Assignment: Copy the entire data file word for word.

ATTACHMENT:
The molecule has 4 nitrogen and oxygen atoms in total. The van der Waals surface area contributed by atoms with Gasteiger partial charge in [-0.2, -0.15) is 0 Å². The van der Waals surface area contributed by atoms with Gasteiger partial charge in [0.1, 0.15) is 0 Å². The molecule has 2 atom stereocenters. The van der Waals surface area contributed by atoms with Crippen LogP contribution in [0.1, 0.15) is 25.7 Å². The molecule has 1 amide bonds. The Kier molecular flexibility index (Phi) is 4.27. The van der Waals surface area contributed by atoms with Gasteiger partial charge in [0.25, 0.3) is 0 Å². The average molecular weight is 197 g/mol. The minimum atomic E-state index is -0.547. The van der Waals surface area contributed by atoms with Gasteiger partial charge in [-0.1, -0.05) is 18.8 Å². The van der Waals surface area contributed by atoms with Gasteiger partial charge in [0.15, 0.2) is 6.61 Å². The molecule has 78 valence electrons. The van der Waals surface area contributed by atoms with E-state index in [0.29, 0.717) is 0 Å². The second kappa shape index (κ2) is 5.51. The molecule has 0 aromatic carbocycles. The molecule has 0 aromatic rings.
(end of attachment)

The molecule has 4 nitrogen and oxygen atoms in total. The van der Waals surface area contributed by atoms with Gasteiger partial charge in [-0.2, -0.15) is 0 Å². The van der Waals surface area contributed by atoms with Gasteiger partial charge in [0.1, 0.15) is 0 Å². The molecule has 2 atom stereocenters. The van der Waals surface area contributed by atoms with Crippen LogP contribution in [0.1, 0.15) is 25.7 Å². The molecule has 1 amide bonds. The Kier molecular flexibility index (Phi) is 4.27. The van der Waals surface area contributed by atoms with Gasteiger partial charge in [0.25, 0.3) is 0 Å². The average molecular weight is 197 g/mol. The minimum atomic E-state index is -0.547. The van der Waals surface area contributed by atoms with Gasteiger partial charge in [-0.1, -0.05) is 18.8 Å². The van der Waals surface area contributed by atoms with Gasteiger partial charge in [0.15, 0.2) is 6.61 Å². The molecule has 78 valence electrons. The van der Waals surface area contributed by atoms with E-state index in [0.29, 0.717) is 0 Å². The second kappa shape index (κ2) is 5.51. The molecule has 0 aromatic carbocycles. The molecule has 0 aromatic rings.